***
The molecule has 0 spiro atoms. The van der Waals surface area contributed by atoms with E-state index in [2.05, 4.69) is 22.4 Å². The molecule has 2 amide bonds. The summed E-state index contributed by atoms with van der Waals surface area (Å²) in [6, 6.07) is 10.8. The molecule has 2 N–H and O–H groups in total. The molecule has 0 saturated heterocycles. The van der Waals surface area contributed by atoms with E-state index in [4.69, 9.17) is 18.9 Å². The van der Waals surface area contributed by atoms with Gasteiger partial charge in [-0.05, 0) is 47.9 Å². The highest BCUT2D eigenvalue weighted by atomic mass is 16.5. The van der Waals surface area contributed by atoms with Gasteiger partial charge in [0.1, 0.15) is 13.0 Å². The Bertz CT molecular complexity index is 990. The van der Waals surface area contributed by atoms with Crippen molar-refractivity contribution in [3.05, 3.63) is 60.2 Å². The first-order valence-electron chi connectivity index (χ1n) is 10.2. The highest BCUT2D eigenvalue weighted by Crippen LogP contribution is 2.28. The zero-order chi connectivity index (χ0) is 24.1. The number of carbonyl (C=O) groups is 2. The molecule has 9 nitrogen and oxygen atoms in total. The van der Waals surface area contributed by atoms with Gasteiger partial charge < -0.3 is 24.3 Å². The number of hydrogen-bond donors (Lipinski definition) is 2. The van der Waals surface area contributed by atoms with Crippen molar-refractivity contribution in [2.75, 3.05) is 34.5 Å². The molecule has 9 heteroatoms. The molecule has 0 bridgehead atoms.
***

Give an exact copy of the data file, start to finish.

The molecule has 0 spiro atoms. The van der Waals surface area contributed by atoms with E-state index in [2.05, 4.69) is 22.4 Å². The molecule has 2 amide bonds. The summed E-state index contributed by atoms with van der Waals surface area (Å²) in [6, 6.07) is 10.8. The molecule has 2 N–H and O–H groups in total. The molecule has 0 saturated heterocycles. The van der Waals surface area contributed by atoms with E-state index in [4.69, 9.17) is 18.9 Å². The van der Waals surface area contributed by atoms with Gasteiger partial charge in [-0.05, 0) is 47.9 Å². The highest BCUT2D eigenvalue weighted by atomic mass is 16.5. The van der Waals surface area contributed by atoms with Gasteiger partial charge in [0.1, 0.15) is 13.0 Å². The Bertz CT molecular complexity index is 990. The van der Waals surface area contributed by atoms with Crippen molar-refractivity contribution in [3.05, 3.63) is 60.2 Å². The first-order valence-electron chi connectivity index (χ1n) is 10.2. The highest BCUT2D eigenvalue weighted by Crippen LogP contribution is 2.28. The zero-order chi connectivity index (χ0) is 24.1. The number of carbonyl (C=O) groups is 2. The molecule has 9 nitrogen and oxygen atoms in total. The van der Waals surface area contributed by atoms with Gasteiger partial charge < -0.3 is 24.3 Å². The number of hydrogen-bond donors (Lipinski definition) is 2. The van der Waals surface area contributed by atoms with Crippen molar-refractivity contribution in [2.75, 3.05) is 34.5 Å². The molecule has 9 heteroatoms. The molecule has 0 bridgehead atoms.